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USDA announces major pork purchase

Posted Aug. 13, 2012

U.S. Agriculture Secretary Tom Vilsack today announced USDA's intent to purchase up to $100 million of pork products in an effort to assist drought-strapped livestock farmers.

 

Additional lamb, chicken and catfish purchases will push the total USDA buy to $170 million. The meat will be used for federal food nutrition assistance programs, including food banks.

 

The purchase will help relieve pressure on American livestock producers during the drought, while helping to bring the nation's meat supply in line with demand while providing high quality, nutritious food to recipients of USDA's nutrition programs, according to a USDA news release.

 

"President Obama and I will continue to take swift action to get help to America's farmers and ranchers through this difficult time," said Vilsack. "These purchases will assist pork, catfish, chicken and lamb producers who are currently struggling due to challenging market conditions and the high cost of feed resulting from the widespread drought. The purchases will help mitigate further downward prices, stabilize market conditions, and provide high quality, nutritious food to recipients of USDA's nutrition programs."

 

The National Pork Producers Council issued a statement this morning saying it is grateful for USDA’s $100 million supplemental pork purchase.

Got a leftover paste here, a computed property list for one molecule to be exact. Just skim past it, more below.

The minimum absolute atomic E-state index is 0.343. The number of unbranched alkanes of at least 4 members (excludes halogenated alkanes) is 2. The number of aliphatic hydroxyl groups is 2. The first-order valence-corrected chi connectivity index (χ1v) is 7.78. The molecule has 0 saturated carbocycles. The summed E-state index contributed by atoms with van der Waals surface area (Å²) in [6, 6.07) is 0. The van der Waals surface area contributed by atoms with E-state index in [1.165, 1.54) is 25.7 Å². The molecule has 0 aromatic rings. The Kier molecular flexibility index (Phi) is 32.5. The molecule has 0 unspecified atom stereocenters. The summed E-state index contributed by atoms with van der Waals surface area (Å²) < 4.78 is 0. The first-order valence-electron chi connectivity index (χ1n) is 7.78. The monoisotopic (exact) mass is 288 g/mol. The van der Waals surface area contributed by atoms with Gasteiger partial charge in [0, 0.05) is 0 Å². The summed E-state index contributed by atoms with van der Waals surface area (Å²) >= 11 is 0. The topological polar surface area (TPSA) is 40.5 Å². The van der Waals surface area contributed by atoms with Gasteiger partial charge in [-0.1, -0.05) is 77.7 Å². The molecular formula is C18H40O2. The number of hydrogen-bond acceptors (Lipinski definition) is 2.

“This purchase will help pork producers who are struggling with the effects of this severe drought, which has adversely affected much of the nation’s corn crop,” NPPC said. “In fact, many producers still face the prospect of severe losses because of record-high feed prices, which have gone up because of the drought. NPPC will continue to work with USDA to help pork producers through this current crisis.

 

Through the Emergency Surplus Removal Program, USDA can use Section 32 funds to purchase meat and poultry products to assist farmers and ranchers who have been affected by natural disasters. The pork, lamb and catfish purchases are based on analyses of current market conditions. A major factor affecting livestock producers is the value of feed, which is currently running high because of the drought.

USDA says the move is part of the Obama administration's commitment to do everything it can to help farmers, ranchers, small businesses, and communities being impacted by the nation's persistent drought.

 
 
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